What a day this has been!

This has been a very, very long day.  The morning was the usual stuff:  swim meets, shopping, house cleaning, choral concerts, but the afternoon was a doozy.

I had my son’s birthday party this afternoon, and had invited only the neighborhood boys, who are a very nice, albeit somewhat rambunctious crew.  During the day, however, my son ran into another boy he knows and, in front of the boy and the boy’s father, asked to invite him.  Even though I know that the boy is a very difficult child, I didn’t see any possible answer other than yes.  In retrospect, “no” would have been a smarter answer, even at the risk of offending someone I had no wish to offend.

The boy’s dad dropped him off at the party and announced that he would pick him up an hour later than I had said the party would end.  I didn’t think too much of that, since parents often leave their kids with me while they run errands, and the kids just play together.  I have to say, though, the 2.5 hours this boy spent at my house were some of the longest of my life!

This boy “accidentally” (a) almost drowned one kid; (b) stomped on another kid’s back; and (c) hit a third kid with a pole.  I spent the entire party hollering at him “Kid!  Stop that.”  “Don’t throw that.”  “You may not jump on people.”  I also put him on several time-outs, to which he submitted meekly enough, although they didn’t deter him at all from engaging in the next round of bad behavior.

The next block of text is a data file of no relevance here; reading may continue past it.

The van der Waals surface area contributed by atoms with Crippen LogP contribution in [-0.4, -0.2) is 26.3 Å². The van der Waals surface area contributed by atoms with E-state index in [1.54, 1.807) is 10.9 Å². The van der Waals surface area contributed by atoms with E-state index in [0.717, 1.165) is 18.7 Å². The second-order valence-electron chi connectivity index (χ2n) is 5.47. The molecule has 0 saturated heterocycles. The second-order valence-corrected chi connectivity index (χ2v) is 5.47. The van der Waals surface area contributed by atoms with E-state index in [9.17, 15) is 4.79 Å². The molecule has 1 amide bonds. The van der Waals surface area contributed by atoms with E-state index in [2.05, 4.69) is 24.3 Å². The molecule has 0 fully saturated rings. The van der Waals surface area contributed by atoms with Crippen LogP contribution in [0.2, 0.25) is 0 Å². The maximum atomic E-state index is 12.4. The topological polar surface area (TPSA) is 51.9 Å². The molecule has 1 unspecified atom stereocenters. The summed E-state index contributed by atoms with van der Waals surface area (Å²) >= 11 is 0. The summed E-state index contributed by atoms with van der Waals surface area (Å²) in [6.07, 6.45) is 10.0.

Halfway through the party, one of the neighborhood boys, as nice a kid as any of them, came up to me and said, “He’s a bad boy, isn’t he?”  I subsequently learned from the neighborhood parents that all of the boys went home with stories about this kid.

He’s certainly a very troubled boy, and I suspect that the trouble lies with a fractured family life and with parents who, while they truly love him, are too busy with their own lives to give him the minimal attention he needs.  So he gets lots and lots of attention by being all impulse and no control — something irritating but endearing in a 2 year old (’cause you know he’ll grow out of it and his scope is limited), and just awful in a 9 year old.

Needless to say, I’m quite tired.  It would have been an exhausting enough day under any circumstances, but having to police Dennis the Menace, while playing lifeguard for 11 children and managing a party was a bit more than I’d intended to take on!